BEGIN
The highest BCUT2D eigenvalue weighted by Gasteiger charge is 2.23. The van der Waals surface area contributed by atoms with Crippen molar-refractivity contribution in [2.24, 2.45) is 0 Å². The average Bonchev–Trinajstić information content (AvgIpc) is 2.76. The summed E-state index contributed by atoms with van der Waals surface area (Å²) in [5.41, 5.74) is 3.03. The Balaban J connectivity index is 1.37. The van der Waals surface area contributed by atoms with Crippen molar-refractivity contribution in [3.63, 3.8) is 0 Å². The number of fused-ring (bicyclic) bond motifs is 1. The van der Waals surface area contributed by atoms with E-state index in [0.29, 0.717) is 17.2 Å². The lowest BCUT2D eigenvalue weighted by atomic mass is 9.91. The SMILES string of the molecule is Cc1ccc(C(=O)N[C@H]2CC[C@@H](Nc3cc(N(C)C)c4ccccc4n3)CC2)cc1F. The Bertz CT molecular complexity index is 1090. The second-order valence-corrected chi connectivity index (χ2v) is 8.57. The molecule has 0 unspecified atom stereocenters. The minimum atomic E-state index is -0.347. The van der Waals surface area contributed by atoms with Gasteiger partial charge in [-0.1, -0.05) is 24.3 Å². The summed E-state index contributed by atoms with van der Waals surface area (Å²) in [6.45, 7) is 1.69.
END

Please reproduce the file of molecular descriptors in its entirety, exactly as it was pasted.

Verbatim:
The highest BCUT2D eigenvalue weighted by Gasteiger charge is 2.23. The van der Waals surface area contributed by atoms with Crippen molar-refractivity contribution in [2.24, 2.45) is 0 Å². The average Bonchev–Trinajstić information content (AvgIpc) is 2.76. The summed E-state index contributed by atoms with van der Waals surface area (Å²) in [5.41, 5.74) is 3.03. The Balaban J connectivity index is 1.37. The van der Waals surface area contributed by atoms with Crippen molar-refractivity contribution in [3.63, 3.8) is 0 Å². The number of fused-ring (bicyclic) bond motifs is 1. The van der Waals surface area contributed by atoms with E-state index in [0.29, 0.717) is 17.2 Å². The lowest BCUT2D eigenvalue weighted by atomic mass is 9.91. The SMILES string of the molecule is Cc1ccc(C(=O)N[C@H]2CC[C@@H](Nc3cc(N(C)C)c4ccccc4n3)CC2)cc1F. The Bertz CT molecular complexity index is 1090. The second-order valence-corrected chi connectivity index (χ2v) is 8.57. The molecule has 0 unspecified atom stereocenters. The minimum atomic E-state index is -0.347. The van der Waals surface area contributed by atoms with Gasteiger partial charge in [-0.1, -0.05) is 24.3 Å². The summed E-state index contributed by atoms with van der Waals surface area (Å²) in [6.45, 7) is 1.69.